History of Pleasant Valley Wildlife Sanctuary
In 1929, the Roadside Committee of the Lenox Garden Club purchased the Powers and Crockett Farms to create the 300-acre Pleasant Valley Bird and Wild Flower Sanctuary. A young man from Boston—Maurice Broun—worked tirelessly to create a sanctuary from scratch, laying out trails (most still in use today) and erecting hundreds of bird nest boxes. The idea took hold almost immediately as 4,000 people visited in 1930.
On October 7, 1932, a momentous event occurred when Sanctuary Warden Morris Pell re-introduced beavers to the valley. Today, the sanctuary's beaver colony is among its most "watchable wildlife." Subsequent sanctuary directors and staff members implemented ecological inventories, research projects, and especially nature education beginning in the early 1940s.
An award-winning school outreach program still flourishes today. Alvah Sanborn, who served for 27 years, founded Pleasant Valley's popular natural history day camp in 1947.
Berkshire Wildlife Sanctuaries
Mass Audubon acquired Pleasant Valley by gift in 1950. During the next three decades, the sanctuary's education program attained new heights as a succession of Mass Audubon teacher naturalists left a lasting impression on the area's youth. The 1980s and 90s saw the addition of 600 acres, bringing Pleasant Valley’s total land base to 1,300 acres.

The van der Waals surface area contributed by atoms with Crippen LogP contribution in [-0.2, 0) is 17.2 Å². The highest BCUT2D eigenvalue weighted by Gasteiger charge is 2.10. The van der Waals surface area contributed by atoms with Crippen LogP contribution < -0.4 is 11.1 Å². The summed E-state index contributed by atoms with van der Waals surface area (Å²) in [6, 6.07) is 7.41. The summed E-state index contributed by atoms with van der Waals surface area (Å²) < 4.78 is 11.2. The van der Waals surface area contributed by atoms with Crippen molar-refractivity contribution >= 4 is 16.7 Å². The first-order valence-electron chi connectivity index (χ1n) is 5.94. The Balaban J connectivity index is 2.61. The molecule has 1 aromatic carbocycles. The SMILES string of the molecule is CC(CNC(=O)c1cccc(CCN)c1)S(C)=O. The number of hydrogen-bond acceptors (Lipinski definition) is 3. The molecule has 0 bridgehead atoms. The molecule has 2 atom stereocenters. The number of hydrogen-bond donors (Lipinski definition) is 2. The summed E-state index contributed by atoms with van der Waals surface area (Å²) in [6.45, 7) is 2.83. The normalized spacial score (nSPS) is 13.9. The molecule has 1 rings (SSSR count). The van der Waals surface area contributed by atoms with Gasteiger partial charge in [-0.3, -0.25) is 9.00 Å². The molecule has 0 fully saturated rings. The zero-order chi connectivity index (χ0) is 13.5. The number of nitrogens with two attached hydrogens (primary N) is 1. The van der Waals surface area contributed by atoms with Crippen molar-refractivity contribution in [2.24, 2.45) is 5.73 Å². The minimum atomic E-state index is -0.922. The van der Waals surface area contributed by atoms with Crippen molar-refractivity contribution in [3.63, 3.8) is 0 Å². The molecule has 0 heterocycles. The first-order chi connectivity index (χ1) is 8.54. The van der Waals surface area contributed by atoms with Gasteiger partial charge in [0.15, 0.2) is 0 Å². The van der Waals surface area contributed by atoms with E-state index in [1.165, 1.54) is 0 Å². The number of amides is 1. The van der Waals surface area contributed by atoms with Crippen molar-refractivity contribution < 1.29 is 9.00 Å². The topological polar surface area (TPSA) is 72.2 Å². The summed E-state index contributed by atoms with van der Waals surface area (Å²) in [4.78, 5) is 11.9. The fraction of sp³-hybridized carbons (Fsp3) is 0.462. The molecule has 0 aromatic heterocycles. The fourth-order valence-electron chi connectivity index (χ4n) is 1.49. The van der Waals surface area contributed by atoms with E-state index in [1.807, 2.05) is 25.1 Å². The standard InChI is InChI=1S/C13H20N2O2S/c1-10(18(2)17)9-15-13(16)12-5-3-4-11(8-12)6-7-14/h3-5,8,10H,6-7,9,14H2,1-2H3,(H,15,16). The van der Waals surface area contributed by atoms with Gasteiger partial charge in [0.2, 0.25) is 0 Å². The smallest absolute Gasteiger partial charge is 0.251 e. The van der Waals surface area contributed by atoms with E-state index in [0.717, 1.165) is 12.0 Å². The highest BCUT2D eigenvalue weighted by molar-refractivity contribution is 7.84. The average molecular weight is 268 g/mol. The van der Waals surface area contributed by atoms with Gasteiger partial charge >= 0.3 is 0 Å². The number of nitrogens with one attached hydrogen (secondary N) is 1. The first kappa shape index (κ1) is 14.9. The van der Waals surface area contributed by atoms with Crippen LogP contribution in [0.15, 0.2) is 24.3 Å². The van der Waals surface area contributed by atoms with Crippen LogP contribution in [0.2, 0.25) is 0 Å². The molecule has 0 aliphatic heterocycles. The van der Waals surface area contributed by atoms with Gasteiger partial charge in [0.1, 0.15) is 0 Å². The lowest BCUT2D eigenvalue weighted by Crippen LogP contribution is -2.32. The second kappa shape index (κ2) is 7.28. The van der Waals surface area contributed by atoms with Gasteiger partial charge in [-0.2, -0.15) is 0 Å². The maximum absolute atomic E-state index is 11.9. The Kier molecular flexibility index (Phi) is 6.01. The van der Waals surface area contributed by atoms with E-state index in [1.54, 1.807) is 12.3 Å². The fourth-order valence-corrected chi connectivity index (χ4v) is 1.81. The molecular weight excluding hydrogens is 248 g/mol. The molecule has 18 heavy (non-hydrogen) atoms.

In the intervening time, two new wildlife sanctuaries in the Berkshires came under Pleasant Valley's management—Canoe Meadows in Pittsfield and Lime Kiln Farm in Sheffield. Today, the Berkshire Wildlife Sanctuaries collectively protect over 3,400 acres of land across the county.
Celebrating 90 Years
Since 1929, Pleasant Valley has inspired the conservationists of tomorrow and educated our community to protect our environment. Support and engagement through our 90th Anniversary Celebration makes it possible for us to continue:
- expanding the reach and impact of our Berkshire Environmental Literacy Program (BEL) to cultivate the next generation of leaders in natural resource conservation and improve science learning outcomes
- increasing our intern program to provide additional opportunities for Berkshire County high school and college aged students to gain real world experience and job skills for future employment
- connecting visitors to the natural world through exploration of the sanctuary’s ponds, forest, and meadows with skilled naturalists
- facilitating healthy, outdoor activities for families to participate in together that strengthen positive family relationships
- protecting the land and water in the Berkshires that sustain us physically, mentally and emotionally
- managing essential habitats for local flora and fauna